The Black and White and in Between of jhon r. stronks and Jasmine Hearn

The Black and White and in Between of jhon r. stronks and Jasmine Hearn
Photo by Abby Gleason

The Setup: A week after Psophonia Dance Company debuted the first fully produced dance concert performed at City Dance Studio, the space housed jhon r. stronks' and Jasmine Hearn's collaboration B.L.K. Gurls ~n~ W.H.T. Boiz Singin' 'bout Gawd! The June 1 program was a meditation on contemporary conversations of race, gender, class and personal identity.

The Execution: The City Dance space proved to be the perfect setting for this intimate performance of personal assessment. The first dance was 2b continued, a series of duets performed to the live guitar playing and vocals of William vonReichbauer. stronks' and hearn' improvisation is filled with tender pulses of movement and strokes of natural gestures. While one dances, the other observes in meditative wonderment. Their intuitive interplay is a joy to watch because of the familiarity and warmth that is shared; I would wager that even if an audience member with no experience of the artists' work walked into the room, they would be able to sense a rich history of collaboration between the two bodies.

The next piece on the program, Mama am I clean now?, was a solo choreographed by Hearn and performed by Stronks. The piece addresses the traditions of Hearn's childhood in which girls are adorned in white, namely debutante balls and Catholic rituals. Stronks and his white male body explore a black female experience, and the result is striking in its power and emotional potency. Moving in a white skirt, he stomps as if in heels, turning and folding in on himself, staring over a heap of white garments in defiance.

There is a moment when he whips a white skirt into the air repeatedly in disgust of what the piece of fabric represents and the expectations that go along with it. But beneath the madness is a hint of shame, perhaps, of not being able to personify the purity of the white that is dressing his body. The dance ends in an almost mournful gravity as he walks into a corner, his back to the audience, and stays there. Mama am I clean now? was followed by If god left the lights on could we walk alone at night?, a solo choreographed and performed by Hearn. Clad in flesh hued heels, she enters the performing space on all fours, in a graceful, feline downward dog. Throughout the dance, she hits exaggerated pinup poses in between extended reaches to the sky, her mouth open in frozen gasps. Her body seems to be trapped in a precipice of subjectivity, at times manifesting society's lust for the female sexual form and at others embodying woman in her natural state free of the male gaze.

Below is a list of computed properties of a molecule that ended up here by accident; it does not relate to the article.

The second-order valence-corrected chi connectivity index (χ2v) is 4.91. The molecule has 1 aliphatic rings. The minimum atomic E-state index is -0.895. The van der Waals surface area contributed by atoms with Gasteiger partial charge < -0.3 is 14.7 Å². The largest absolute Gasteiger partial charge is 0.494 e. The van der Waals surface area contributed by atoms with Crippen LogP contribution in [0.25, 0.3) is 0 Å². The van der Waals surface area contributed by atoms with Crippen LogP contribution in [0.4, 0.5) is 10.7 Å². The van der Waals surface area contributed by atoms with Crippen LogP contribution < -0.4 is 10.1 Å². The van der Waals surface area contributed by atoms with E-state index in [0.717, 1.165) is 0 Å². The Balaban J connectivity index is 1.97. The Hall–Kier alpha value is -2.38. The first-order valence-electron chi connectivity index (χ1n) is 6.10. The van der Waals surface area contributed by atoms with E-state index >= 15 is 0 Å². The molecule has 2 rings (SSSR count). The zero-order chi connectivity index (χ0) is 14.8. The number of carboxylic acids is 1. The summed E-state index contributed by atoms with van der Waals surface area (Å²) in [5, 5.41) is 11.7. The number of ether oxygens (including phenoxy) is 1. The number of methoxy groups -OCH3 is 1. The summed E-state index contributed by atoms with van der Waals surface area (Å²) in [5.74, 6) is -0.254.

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There is a stunning sequence in the dance when, unencumbered by any concealment of her breasts, she dances with her shadow, both an extension of herself and an independent entity. With her back to the audience, Hearn takes on an androgynous form, but her shadow is clearly that of a feminine body. They dance together, and male/female binary dissolves. It's a beautiful frustration of gender roles and our own collusion with the cages they create.

In stronks' Miss. Understood: An American Idling, he dons a yellow skirt and brown vest. He asks the question, do you see me breaking? Through song and then movement, he invites the audience into an introspective search for his own identity with Hearn (as guide? aid? guardian angel?) by his side. Again, the intimacy between the two performers is seen in brilliant shades of understanding and acceptance, and it is through the valence of their own perspectives that the audience can answer stronks' initial question. Yes, we can see you both.

The Verdict: There is a moment just before the final blackout when jhon and Jasmine, emptied of the catharsis they have sang and danced and recited, look at each other and nod, a trace of an understanding smile on both of their faces. Then the room goes dark. It was in the darkness, as the applause began to ring in my ears, that I realized I had not just witnessed a dance performance. Rather, I had been privy into a release of frustrations, a clash conflicting understandings of the culture that we simultaneously construct and attempt to tear down, and an honest critique of societal norms and codes of behavior. B.L.K. Gurls ~n~ W.H.T. Boiz was an exorcism that approached a holy experience.

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